The novels by the South Asian Diaspora writers invariably seek a form of narrative and a language in which they capture the trauma of colonial history with its forced migrations and slaving voyages, as well as the condition of "postcolonial" migrancy. A central theme in diasporic postcolonial literature is the negotiation of new hybrid identities. Diaspora is simply the displacement of a community/culture into another geographical and cultural location. The authors map their own experiences, as well as shared by many others, of dislocation and voice it through their fiction. There is a constant elision in diasporic narratives between the individual and the communal, the personal and the collective, even when the story of one individual or family is being told. The proposed book was aimed at undertaking a critical discourse analysis of a novel from the South Asian Diaspora to investigate how identity is constructed and represented through the language choices made in a text. Through a systematic and principled analysis of the language of the text using the tools of critical discourse analysis, this study was aimed at exploring the construction of the South Asian Diaspora identity.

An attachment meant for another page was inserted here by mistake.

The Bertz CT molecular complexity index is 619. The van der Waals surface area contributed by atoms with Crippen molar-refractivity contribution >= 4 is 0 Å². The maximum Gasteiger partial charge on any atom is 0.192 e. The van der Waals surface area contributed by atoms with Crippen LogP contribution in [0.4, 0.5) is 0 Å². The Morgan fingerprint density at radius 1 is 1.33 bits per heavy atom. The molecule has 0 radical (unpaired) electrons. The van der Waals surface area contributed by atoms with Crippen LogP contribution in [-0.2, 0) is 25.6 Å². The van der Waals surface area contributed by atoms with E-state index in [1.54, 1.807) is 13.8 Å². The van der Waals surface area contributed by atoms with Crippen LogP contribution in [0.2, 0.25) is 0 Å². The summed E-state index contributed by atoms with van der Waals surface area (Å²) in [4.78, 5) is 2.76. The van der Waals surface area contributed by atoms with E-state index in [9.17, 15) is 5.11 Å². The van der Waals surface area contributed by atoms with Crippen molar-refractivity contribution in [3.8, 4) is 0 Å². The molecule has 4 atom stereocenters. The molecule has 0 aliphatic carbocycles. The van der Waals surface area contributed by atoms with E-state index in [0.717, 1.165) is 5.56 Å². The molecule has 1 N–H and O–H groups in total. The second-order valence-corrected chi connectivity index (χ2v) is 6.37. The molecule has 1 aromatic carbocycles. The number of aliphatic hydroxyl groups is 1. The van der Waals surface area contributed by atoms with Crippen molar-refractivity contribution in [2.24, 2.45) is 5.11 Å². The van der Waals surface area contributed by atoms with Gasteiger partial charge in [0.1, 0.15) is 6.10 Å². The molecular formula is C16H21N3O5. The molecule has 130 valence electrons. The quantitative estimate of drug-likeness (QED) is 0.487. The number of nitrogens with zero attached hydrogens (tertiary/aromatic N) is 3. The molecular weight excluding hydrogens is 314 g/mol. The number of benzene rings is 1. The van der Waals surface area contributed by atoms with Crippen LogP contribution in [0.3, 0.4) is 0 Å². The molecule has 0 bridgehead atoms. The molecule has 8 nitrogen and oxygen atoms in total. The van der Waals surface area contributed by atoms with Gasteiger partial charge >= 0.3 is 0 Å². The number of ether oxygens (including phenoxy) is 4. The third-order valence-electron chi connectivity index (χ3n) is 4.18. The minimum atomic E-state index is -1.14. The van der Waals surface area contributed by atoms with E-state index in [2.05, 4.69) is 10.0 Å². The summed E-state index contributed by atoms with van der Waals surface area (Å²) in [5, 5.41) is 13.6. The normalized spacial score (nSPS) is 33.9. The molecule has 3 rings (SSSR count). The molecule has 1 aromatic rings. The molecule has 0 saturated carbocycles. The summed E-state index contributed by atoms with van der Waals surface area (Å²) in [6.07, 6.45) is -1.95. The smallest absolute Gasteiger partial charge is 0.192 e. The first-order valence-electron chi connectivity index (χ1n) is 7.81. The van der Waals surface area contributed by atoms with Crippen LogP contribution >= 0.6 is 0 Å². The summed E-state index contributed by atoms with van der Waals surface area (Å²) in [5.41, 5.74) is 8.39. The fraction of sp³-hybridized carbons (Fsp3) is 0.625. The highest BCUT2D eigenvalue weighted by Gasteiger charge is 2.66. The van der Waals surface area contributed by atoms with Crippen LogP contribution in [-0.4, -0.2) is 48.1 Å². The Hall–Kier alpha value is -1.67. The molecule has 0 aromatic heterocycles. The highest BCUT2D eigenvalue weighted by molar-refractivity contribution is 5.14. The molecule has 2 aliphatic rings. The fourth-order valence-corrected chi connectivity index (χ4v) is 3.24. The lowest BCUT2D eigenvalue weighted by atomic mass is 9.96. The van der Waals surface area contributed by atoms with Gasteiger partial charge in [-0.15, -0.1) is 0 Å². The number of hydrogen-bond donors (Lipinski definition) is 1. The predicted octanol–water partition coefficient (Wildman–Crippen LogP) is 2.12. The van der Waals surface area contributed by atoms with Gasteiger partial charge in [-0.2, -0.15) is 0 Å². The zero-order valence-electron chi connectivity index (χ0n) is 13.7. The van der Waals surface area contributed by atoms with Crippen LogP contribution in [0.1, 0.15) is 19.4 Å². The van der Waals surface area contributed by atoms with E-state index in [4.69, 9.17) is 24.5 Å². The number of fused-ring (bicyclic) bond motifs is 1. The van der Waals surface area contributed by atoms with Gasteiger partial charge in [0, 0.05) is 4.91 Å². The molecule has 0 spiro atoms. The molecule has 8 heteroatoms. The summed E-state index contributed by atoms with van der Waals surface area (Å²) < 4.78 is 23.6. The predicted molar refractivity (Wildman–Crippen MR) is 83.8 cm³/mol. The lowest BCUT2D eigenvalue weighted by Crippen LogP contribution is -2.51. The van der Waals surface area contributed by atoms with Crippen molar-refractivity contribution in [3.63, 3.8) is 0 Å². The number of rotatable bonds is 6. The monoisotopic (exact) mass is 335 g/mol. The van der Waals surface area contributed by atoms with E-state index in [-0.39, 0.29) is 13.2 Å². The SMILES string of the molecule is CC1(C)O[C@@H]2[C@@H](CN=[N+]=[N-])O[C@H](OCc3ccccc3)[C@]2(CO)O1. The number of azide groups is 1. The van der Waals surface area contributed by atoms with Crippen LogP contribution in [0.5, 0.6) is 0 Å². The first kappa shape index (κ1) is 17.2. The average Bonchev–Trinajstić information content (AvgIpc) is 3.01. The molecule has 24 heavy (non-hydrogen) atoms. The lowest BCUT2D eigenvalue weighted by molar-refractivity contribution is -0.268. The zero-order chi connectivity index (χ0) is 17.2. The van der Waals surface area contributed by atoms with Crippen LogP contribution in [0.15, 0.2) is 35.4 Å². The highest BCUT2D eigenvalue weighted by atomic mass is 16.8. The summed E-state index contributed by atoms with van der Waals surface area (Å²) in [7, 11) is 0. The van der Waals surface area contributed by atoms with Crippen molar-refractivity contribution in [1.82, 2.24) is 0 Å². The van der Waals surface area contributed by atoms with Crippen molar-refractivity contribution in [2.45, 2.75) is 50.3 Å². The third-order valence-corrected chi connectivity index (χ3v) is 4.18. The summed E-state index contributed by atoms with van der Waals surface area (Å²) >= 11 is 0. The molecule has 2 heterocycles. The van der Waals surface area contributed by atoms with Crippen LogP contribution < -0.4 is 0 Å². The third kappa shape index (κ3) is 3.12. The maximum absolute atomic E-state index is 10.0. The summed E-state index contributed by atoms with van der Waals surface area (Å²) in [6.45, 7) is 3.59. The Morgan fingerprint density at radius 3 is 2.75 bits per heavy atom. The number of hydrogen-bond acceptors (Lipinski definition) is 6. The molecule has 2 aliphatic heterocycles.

Afrida Aainun Murshida
Afrida Aainun Murshida, Studied M.Phil in English Literature and pursuing PhD, currently works as a Guest Faculty, Department of English, Sikkim University. Area of Interest: Post Colonial Literature; Literature of the Indian and South Asian Diaspora; Critical Discourse Analysis.
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LAP LAMBERT Academic Publishing
South Asian Diaspora, Critical Discourse Analysis
LANGUAGE ARTS & DISCIPLINES / Literacy